Mentions: First, the DSA of L5-S1 is the greatest among all levels of the lumbar spine. In our single cohort group, the mean DSA was 30.5°, which is more than twice the mean L4-5 DSA that has been reported in previous published literature [15]. With the patient in the prone position on operating table, high DSA means that, in order obtain the ideal trajectory into the L5-S1 disk space, the tubular retractor has to be tilted more cranially than for other levels of the lumbar spine, and the surgeon's resulting posture could be uncomfortable, especially for inexperienced surgeons (Figure 7). Second, the L5-S1 disk space is conical in shape, with the posterior margin being narrower than anterior margin, compared with other lumbar levels [15, 33]. In our cohort, the preoperative DA was 8.8° and DH was 7.0 mm. In order to obtain maximal and tight contact between the interbody cage and the bony endplates, a tall cage with high lordotic angle should be used, but such tall cages are difficult to insert through the narrow posterior disc space. In order to overcome this difficulty, we drilled out the posterior edges of the caudal endplates of L5 and sometimes the posterior edges of the cranial endplates of S1, thereby widening the posterior disc space (Figure 8). There are reports that the cranial endplate is structurally weaker than the caudal endplate [34], so the cranial endplate of S1 was not drilled unless the posterior disc space was excessively narrow. Sometimes, the upper margins of S1 pedicles also had to be drilled. Because S1 pedicles usually have larger diameters than other levels, we believe that our drilling 2–4 mm of the upper part of S1 pedicles did not harm their integrity, and follow-up images did not show any evidence of S1 screw loosening in any of the patients. Extra care should still be taken to avoid unnecessary drilling of the endplates, as it could directly result in endplate violation during cage insertion or subsidence and migration afterwards. Third, the interpedicular distance between L5 and S1 is wide compared with other lumbar levels. When performing contralateral foraminal decompression through a unilateral facetolaminectomy corridor, the distance to the contralateral foramen is longer than it is in other lumbar levels. We tilted the tubular retractor laterally toward the surgeon and also tilted the operating table to the contralateral side to obtain a good working channel view. Then, gentle drilling of the inferior articular process and laminar was done using a high-speed diamond burr. To achieve adequate discectomy and endplate preparation of the contralateral side, we used angled curettes and angled box curettes that have longer reach to the contralateral side and are well suited for MIS-TLIF. Lastly, the dorsal root ganglion (DRG) has the largest diameter at L5, and the center of the DRG is also located at the lateral zone of the foramen at L5 [35]. This means that the entry site for cage insertion is often obscured by L5 DRG or L5 root, especially if it is enlarged or edematous. In order to avoid excessive retraction of nerve roots and resultant postoperative neurological deficit, the lower border of the L5 transverse process and upper border of S1 were gently drilled, widening the approach corridor to the disc space.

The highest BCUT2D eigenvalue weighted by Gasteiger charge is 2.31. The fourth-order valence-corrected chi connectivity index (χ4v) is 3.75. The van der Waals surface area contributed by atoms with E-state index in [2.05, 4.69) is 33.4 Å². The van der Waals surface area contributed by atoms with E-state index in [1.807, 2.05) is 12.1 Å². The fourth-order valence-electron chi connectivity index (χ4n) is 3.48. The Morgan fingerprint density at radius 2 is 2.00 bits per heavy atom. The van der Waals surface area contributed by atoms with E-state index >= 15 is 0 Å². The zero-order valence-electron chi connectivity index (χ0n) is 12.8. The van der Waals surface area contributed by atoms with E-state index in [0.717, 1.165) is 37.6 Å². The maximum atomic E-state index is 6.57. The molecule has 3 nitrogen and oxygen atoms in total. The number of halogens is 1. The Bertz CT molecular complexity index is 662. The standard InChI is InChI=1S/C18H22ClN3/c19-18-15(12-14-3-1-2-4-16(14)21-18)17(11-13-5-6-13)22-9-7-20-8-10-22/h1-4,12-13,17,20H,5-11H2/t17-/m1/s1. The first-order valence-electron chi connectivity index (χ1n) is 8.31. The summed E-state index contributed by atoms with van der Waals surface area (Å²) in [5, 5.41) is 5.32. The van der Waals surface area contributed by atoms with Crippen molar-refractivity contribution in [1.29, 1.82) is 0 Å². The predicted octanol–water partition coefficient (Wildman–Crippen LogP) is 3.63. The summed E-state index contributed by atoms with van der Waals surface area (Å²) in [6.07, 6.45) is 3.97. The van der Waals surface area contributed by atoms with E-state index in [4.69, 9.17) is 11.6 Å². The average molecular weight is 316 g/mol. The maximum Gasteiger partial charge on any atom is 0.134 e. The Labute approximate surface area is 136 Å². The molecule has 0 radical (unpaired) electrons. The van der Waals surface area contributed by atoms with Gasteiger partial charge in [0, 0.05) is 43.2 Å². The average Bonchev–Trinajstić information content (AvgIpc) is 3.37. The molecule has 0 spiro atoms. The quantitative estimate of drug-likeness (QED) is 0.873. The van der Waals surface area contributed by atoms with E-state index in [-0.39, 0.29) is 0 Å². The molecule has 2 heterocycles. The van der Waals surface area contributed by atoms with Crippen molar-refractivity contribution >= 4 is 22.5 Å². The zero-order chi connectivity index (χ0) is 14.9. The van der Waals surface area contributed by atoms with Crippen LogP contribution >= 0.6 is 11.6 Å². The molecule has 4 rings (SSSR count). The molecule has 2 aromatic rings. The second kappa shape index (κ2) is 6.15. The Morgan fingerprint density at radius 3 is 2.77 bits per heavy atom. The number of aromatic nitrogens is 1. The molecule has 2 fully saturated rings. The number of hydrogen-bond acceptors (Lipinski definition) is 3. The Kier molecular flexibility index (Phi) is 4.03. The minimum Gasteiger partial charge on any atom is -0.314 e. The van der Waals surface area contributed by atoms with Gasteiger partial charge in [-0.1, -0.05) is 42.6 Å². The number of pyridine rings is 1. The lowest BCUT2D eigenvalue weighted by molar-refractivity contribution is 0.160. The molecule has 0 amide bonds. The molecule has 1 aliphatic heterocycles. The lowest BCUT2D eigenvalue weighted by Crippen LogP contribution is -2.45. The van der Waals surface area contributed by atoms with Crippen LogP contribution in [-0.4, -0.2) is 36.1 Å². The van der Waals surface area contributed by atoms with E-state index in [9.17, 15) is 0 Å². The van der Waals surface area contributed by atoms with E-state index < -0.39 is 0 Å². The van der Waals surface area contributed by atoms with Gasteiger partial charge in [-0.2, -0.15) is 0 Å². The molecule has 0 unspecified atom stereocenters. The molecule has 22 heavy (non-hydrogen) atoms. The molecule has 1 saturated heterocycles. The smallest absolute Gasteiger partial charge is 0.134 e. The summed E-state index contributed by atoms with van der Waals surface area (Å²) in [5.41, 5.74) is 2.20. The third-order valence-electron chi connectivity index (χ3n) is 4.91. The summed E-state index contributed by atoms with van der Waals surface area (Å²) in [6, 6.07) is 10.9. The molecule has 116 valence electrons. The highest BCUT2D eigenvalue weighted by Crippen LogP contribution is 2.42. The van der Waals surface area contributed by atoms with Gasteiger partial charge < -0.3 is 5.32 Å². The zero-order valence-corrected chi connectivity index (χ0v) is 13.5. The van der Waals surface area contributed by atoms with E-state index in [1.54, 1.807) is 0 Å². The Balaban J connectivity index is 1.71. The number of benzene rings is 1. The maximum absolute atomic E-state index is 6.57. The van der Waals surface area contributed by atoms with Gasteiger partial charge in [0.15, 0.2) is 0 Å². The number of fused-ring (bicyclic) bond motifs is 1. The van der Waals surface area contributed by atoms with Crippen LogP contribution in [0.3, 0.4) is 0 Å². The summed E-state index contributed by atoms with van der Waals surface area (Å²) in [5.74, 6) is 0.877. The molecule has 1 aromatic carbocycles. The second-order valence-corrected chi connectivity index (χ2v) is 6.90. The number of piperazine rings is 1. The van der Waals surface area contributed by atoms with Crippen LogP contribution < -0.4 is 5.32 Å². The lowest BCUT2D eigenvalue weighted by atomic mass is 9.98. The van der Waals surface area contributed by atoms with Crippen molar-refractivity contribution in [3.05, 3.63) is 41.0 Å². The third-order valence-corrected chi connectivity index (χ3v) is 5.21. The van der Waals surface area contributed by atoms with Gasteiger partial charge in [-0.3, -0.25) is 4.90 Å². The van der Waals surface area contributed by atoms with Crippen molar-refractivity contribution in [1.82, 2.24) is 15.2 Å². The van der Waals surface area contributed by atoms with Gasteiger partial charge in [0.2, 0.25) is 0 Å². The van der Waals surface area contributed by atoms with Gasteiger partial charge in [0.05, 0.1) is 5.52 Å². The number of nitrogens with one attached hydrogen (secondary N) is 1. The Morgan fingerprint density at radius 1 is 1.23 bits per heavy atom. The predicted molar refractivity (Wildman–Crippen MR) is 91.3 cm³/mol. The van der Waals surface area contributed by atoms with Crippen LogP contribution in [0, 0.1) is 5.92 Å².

Minimally Invasive Transforaminal Lumbar Interbody Fusion at L5-S1 through a Unilateral Approach: Technical Feasibility and Outcomes.

Choi WS, Kim JS, Ryu KS, Hur JW, Seong JH - Biomed Res Int (2016)

Because of the orientation of the L5-S1 disc space, the tubular retractor when placed in line with the disc space can often be slanted. Resultant unnatural posture of the surgeon can cause fatigue to the surgeon. To avoid this, we tilt the operating table caudally so the tubular retractor is almost perpendicular to the floor.
© Copyright Policy
Related In: Results  -  Collection

License
Show All Figures
getmorefigures.php?uid=PMC4940521&req=5